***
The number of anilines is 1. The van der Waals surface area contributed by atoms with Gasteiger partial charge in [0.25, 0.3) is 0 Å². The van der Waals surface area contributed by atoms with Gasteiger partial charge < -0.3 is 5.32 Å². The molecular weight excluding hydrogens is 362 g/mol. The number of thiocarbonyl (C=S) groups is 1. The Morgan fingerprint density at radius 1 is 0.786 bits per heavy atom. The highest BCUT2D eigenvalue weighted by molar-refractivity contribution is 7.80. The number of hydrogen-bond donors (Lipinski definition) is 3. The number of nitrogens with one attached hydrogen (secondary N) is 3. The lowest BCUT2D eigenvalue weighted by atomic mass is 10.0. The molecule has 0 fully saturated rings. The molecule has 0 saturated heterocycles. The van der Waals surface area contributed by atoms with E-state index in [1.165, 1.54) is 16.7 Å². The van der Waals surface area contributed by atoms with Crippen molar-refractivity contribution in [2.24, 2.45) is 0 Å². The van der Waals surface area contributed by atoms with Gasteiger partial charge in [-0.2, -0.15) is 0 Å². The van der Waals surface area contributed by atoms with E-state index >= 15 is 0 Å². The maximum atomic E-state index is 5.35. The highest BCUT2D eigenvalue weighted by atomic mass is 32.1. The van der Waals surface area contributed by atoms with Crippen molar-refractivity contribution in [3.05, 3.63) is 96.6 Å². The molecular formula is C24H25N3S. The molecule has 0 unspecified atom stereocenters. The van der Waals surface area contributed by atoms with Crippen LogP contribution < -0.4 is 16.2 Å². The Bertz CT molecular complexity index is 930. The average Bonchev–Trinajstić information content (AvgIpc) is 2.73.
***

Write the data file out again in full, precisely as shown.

The number of anilines is 1. The van der Waals surface area contributed by atoms with Gasteiger partial charge in [0.25, 0.3) is 0 Å². The van der Waals surface area contributed by atoms with Gasteiger partial charge < -0.3 is 5.32 Å². The molecular weight excluding hydrogens is 362 g/mol. The number of thiocarbonyl (C=S) groups is 1. The Morgan fingerprint density at radius 1 is 0.786 bits per heavy atom. The highest BCUT2D eigenvalue weighted by molar-refractivity contribution is 7.80. The number of hydrogen-bond donors (Lipinski definition) is 3. The number of nitrogens with one attached hydrogen (secondary N) is 3. The lowest BCUT2D eigenvalue weighted by atomic mass is 10.0. The molecule has 0 fully saturated rings. The molecule has 0 saturated heterocycles. The van der Waals surface area contributed by atoms with E-state index in [1.165, 1.54) is 16.7 Å². The van der Waals surface area contributed by atoms with Crippen molar-refractivity contribution in [2.24, 2.45) is 0 Å². The van der Waals surface area contributed by atoms with Gasteiger partial charge in [-0.2, -0.15) is 0 Å². The van der Waals surface area contributed by atoms with E-state index >= 15 is 0 Å². The maximum atomic E-state index is 5.35. The highest BCUT2D eigenvalue weighted by atomic mass is 32.1. The van der Waals surface area contributed by atoms with Crippen molar-refractivity contribution in [3.05, 3.63) is 96.6 Å². The molecular formula is C24H25N3S. The molecule has 0 unspecified atom stereocenters. The van der Waals surface area contributed by atoms with Crippen LogP contribution < -0.4 is 16.2 Å². The Bertz CT molecular complexity index is 930. The average Bonchev–Trinajstić information content (AvgIpc) is 2.73.